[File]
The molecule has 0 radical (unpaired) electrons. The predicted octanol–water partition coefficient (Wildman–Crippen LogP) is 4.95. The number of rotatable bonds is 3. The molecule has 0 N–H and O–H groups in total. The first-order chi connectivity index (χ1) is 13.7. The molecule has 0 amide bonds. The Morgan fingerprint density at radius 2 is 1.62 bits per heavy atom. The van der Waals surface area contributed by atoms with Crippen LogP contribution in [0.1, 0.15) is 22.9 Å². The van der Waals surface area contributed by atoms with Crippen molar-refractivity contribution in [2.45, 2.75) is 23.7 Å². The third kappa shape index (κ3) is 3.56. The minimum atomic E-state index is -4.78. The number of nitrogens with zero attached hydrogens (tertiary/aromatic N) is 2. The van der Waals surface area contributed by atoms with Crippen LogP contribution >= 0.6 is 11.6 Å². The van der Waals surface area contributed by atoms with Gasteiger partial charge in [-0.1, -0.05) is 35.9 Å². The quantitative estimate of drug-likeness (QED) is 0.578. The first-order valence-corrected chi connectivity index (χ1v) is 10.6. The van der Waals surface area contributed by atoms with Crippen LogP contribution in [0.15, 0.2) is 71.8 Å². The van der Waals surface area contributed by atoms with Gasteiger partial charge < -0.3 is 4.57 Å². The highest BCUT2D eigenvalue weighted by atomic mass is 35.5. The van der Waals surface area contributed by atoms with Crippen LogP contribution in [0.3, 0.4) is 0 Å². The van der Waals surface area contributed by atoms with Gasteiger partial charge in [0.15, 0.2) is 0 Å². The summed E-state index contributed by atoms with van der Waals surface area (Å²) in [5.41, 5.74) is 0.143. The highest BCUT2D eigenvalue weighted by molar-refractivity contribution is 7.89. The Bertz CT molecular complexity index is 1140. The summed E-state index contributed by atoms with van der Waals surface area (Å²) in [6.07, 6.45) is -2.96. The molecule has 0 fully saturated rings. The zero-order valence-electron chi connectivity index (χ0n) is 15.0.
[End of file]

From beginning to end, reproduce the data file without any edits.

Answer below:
The molecule has 0 radical (unpaired) electrons. The predicted octanol–water partition coefficient (Wildman–Crippen LogP) is 4.95. The number of rotatable bonds is 3. The molecule has 0 N–H and O–H groups in total. The first-order chi connectivity index (χ1) is 13.7. The molecule has 0 amide bonds. The Morgan fingerprint density at radius 2 is 1.62 bits per heavy atom. The van der Waals surface area contributed by atoms with Crippen LogP contribution in [0.1, 0.15) is 22.9 Å². The van der Waals surface area contributed by atoms with Crippen molar-refractivity contribution in [2.45, 2.75) is 23.7 Å². The third kappa shape index (κ3) is 3.56. The minimum atomic E-state index is -4.78. The number of nitrogens with zero attached hydrogens (tertiary/aromatic N) is 2. The van der Waals surface area contributed by atoms with Crippen LogP contribution >= 0.6 is 11.6 Å². The van der Waals surface area contributed by atoms with Gasteiger partial charge in [-0.1, -0.05) is 35.9 Å². The quantitative estimate of drug-likeness (QED) is 0.578. The first-order valence-corrected chi connectivity index (χ1v) is 10.6. The van der Waals surface area contributed by atoms with Crippen LogP contribution in [0.15, 0.2) is 71.8 Å². The van der Waals surface area contributed by atoms with Gasteiger partial charge < -0.3 is 4.57 Å². The highest BCUT2D eigenvalue weighted by atomic mass is 35.5. The van der Waals surface area contributed by atoms with Crippen LogP contribution in [0.3, 0.4) is 0 Å². The van der Waals surface area contributed by atoms with Gasteiger partial charge in [0.15, 0.2) is 0 Å². The summed E-state index contributed by atoms with van der Waals surface area (Å²) in [5.41, 5.74) is 0.143. The highest BCUT2D eigenvalue weighted by molar-refractivity contribution is 7.89. The Bertz CT molecular complexity index is 1140. The summed E-state index contributed by atoms with van der Waals surface area (Å²) in [6.07, 6.45) is -2.96. The molecule has 0 fully saturated rings. The zero-order valence-electron chi connectivity index (χ0n) is 15.0.